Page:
Duluth grapples with tight housing supply

Published April 1, 1992  | April 1992 issue

With a 1.5 percent residential vacancy rate and a growing work force, the city of Duluth faces the challenge of providing enough affordable housing to meet changing needs.

The current press for more housing is a complete turnaround from the mid-1980s. In 1984 only 23 housing units were built; in 1988 the total rose to 86. But in 1991 construction permits were issued for 234 units, and that number is expected to increase in 1992.

Several explanations exist for the recent housing crunch. Duluth has grown as a regional medical center, and medical facility expansion has taken out housing units at the same time staff has increased, says Rick Ball, manager of the city's Community Development and Housing Division. A redevelopment project in West Duluth has affected the housing supply in that neighborhood. And, according to Jackie Sathers of J.S. Realty, "The quality of life is good, and people are choosing to stay here."

While replacement units are going into the medical center neighborhood downtown and in West Duluth, there is still a need for family housing at all income levels, Ball says.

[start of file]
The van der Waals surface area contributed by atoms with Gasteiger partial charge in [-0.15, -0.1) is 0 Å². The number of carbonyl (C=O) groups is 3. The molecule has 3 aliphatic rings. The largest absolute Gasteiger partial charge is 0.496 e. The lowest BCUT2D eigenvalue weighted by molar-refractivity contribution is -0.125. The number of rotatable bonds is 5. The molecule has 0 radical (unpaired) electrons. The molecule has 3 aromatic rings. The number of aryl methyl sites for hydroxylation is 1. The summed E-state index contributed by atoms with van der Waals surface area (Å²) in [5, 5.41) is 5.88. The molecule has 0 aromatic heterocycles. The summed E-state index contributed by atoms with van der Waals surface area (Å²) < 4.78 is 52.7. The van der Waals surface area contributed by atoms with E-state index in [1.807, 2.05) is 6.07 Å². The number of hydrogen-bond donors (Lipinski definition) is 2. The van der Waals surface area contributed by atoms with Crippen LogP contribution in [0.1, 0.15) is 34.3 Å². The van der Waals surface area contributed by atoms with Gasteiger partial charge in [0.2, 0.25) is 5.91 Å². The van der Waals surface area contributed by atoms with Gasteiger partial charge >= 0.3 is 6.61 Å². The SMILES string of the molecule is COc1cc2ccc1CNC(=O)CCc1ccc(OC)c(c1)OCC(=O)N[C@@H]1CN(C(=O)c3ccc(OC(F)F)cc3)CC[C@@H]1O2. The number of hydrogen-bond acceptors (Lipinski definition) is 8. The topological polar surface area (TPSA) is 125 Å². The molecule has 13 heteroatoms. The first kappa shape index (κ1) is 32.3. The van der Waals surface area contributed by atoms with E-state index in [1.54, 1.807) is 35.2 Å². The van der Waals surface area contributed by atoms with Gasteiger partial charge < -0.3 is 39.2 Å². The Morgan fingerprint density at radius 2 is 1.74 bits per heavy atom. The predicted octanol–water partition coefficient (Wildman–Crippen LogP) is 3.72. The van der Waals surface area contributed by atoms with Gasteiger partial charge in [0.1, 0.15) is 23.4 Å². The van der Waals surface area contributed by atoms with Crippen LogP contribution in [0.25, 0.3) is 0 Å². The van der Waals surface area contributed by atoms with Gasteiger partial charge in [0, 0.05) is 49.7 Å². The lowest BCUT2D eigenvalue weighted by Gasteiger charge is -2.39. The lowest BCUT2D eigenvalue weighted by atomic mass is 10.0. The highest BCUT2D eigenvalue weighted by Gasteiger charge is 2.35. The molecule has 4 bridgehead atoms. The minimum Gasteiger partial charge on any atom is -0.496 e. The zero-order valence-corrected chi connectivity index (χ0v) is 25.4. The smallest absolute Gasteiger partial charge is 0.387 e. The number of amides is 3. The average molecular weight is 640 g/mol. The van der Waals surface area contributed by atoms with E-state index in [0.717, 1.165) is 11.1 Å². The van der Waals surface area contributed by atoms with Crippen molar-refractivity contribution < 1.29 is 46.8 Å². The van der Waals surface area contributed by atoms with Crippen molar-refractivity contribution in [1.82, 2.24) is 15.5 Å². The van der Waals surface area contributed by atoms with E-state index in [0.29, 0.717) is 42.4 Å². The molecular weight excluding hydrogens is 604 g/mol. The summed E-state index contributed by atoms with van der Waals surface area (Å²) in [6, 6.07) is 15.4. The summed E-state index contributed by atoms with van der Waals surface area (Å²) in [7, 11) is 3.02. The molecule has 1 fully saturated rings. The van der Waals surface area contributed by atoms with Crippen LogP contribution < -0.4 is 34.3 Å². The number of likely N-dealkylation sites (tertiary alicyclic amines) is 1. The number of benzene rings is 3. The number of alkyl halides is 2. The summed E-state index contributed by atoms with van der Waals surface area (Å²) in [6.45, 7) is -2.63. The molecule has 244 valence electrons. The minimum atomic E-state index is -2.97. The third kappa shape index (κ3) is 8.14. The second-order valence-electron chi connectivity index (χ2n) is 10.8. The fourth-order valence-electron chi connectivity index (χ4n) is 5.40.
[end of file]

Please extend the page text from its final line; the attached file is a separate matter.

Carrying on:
And once the state finalizes an $838 million aid package to Northwest Airlines this spring, construction will begin on a maintenance facility in Duluth. Most construction workers will be local, Ball says, and the city is not expecting a large influx of temporary workers. "But an influx of any kind of workers is a burden on the housing market," he adds. When the facility's first phase opens in fall 1993, 250 people will be hired, and by 1996 about 1,200 workers will be employed.

To keep up with current needs and to anticipate housing demands created by the Northwest project, the city is working on creative solutions. The city's economic development authority created a financial assistance program that has stimulated housing development projects to the tune of over 200 units and $14 million worth of investment, Ball says. The city is also looking at converting buildings on publicly owned land, like vacant schools and industrial buildings, into new housing units.

But the housing crunch doesn't stop at the city limits. Northwest will also build a maintenance facility in Hibbing, about 75 miles northwest of Duluth, that would employ about 300 people by 1997. Ball expects population growth and new housing development on the western edge of Duluth as a result of that operation. A regional effort to maintain enough housing opportunities is essential, Ball says.

Kathy Cobb